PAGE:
In 1988, Tufts University’s Irwin Rosenberg coined the term “sarcopenia” from Greek roots to describe this age-related lack (penia) of flesh (sarx). Muscle aging likely has several underlying factors, including decreased numbers of muscle stem cells, mitochondrial dysfunction, a decline in protein quality and turnover, and hormonal deregulation. Loss of muscle mass is associated with—and possibly preceded by—muscle weakness, which can make carrying out daily activities, such as climbing stairs or even getting up from a chair, difficult for many seniors. This can lead to inactivity, which itself leads to muscle loss at any age. Thus, older people can enter a vicious cycle that will eventually lead to an increased risk of falls, a loss of independence, and even premature death.

The good news is that exercise can stave off and even reverse muscle loss and weakness. Recent research has demonstrated that physical activity can promote mitochondrial health, increase protein turnover, and restore levels of signaling molecules involved in muscle function. But while scientists know a lot about what goes wrong in aging, and know that exercise can slow the inevitable, the details of this relationship are just starting to come into focus.

Human skeletal muscle© REGENTS OF THE UNIVERSITY OF MICHIGAN

The role of muscle stem cells

Skeletal muscle consists of multinucleated fibers formed by the fusion of muscle precursor cells, or myoblasts, during embryonic and fetal development and postnatally until the tissue reaches its adult size. Mature fibers are post-mitotic, meaning they do not divide anymore. As a result, in adulthood both muscle growth and repair are made possible only by the presence of muscle stem cells.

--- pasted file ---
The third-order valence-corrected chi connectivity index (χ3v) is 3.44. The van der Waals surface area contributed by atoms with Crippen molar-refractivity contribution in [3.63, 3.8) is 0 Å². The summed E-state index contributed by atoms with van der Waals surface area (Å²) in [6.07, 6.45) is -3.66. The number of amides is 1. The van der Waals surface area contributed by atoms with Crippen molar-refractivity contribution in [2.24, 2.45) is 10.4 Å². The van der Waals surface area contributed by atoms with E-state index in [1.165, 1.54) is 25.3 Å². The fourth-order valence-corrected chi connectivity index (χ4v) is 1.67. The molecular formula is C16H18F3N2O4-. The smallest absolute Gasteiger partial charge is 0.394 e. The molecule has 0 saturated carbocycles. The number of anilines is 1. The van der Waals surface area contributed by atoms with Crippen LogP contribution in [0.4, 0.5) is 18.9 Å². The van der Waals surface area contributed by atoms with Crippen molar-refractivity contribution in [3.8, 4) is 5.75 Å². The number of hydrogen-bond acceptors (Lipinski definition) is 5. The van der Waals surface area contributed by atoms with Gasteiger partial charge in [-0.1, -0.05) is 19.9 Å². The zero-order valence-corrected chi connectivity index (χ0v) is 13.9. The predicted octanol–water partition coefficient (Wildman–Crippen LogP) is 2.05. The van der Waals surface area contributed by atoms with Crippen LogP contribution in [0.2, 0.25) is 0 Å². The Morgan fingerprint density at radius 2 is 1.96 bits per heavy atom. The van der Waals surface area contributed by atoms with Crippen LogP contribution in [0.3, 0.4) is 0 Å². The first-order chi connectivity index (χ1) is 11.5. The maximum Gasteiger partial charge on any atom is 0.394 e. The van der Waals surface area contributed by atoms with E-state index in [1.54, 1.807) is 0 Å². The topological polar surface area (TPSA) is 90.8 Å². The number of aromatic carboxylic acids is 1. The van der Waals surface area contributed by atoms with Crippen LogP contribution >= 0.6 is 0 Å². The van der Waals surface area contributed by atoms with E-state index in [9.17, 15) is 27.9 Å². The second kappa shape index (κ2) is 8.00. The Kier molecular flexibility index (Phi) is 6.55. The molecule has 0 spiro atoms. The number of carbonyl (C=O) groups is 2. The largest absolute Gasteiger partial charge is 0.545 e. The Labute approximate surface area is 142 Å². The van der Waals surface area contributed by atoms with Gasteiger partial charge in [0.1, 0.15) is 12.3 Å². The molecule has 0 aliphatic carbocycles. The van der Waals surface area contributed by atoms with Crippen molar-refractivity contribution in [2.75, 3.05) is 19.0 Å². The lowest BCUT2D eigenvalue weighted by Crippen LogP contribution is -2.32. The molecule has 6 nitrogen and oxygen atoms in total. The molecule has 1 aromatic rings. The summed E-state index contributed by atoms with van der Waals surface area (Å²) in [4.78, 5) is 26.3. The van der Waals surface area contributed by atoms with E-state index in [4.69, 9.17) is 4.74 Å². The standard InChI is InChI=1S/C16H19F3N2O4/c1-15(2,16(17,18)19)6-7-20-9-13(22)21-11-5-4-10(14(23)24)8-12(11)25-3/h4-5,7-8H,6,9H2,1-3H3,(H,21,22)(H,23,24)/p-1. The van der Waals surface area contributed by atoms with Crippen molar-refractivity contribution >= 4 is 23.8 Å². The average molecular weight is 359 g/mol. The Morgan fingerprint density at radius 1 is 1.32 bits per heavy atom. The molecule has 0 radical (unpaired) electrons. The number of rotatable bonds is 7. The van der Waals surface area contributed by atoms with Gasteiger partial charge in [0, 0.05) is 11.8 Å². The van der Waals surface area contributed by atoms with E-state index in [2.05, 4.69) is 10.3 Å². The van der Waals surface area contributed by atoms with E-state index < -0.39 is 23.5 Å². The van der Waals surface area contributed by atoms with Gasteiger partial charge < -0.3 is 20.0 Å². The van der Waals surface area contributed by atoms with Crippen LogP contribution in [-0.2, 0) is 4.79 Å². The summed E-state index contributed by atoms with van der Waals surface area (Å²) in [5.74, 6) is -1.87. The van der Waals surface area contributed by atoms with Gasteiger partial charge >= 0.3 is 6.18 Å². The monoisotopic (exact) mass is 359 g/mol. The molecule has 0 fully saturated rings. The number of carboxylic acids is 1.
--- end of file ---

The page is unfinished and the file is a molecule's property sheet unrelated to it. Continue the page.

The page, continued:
In 1961, Rockefeller University biophysicist Alexander Mauro, using electron microscopy, first described muscle stem cells, calling them “satellite cells” because of their position at the periphery of the muscle fiber.1Subsequently, researchers have demonstrated that satellite cells are the only cells able to repair muscle—which explains why recovery from muscle injuries among the elderly is slow and often incomplete: the number of satellite cells falls from 8 percent of total muscle nuclei in young adults to just 0.8 percent after about 70 to 75 years of age.

Of course, a decline of the satellite cells’ ability to divide and repair could also be to blame, but research does not support this idea. In pioneering studies carried out in 1989, biologists Bruce Carlson and John Faulknerat the University of Michigan showed that muscle isolated from a two-year-old rat was repaired faster and better when grafted into two- to three-month-old rats.More recently, we isolated these cells from young and old adults and were surprised to find that elderly human satellite cells grew in culture as well as those from young subjects did.3

The elderly human satellite cells we examined did, however, show dramatic changes in their epigenetic fingerprint, with the repression of many genes by DNA methylation. One gene, called sprouty 1, is known to be an important regulator of cell quiescence. Reduced sprouty 1 expression can limit satellite cell self-renewal and may partially explain the progressive decline in the number of satellite cells observed in human muscles during aging. Indeed, stimulation ofsprouty 1 expression prevents age-related loss of satellite cells and counteracts age-related degeneration of neuromuscular junctions in mice.4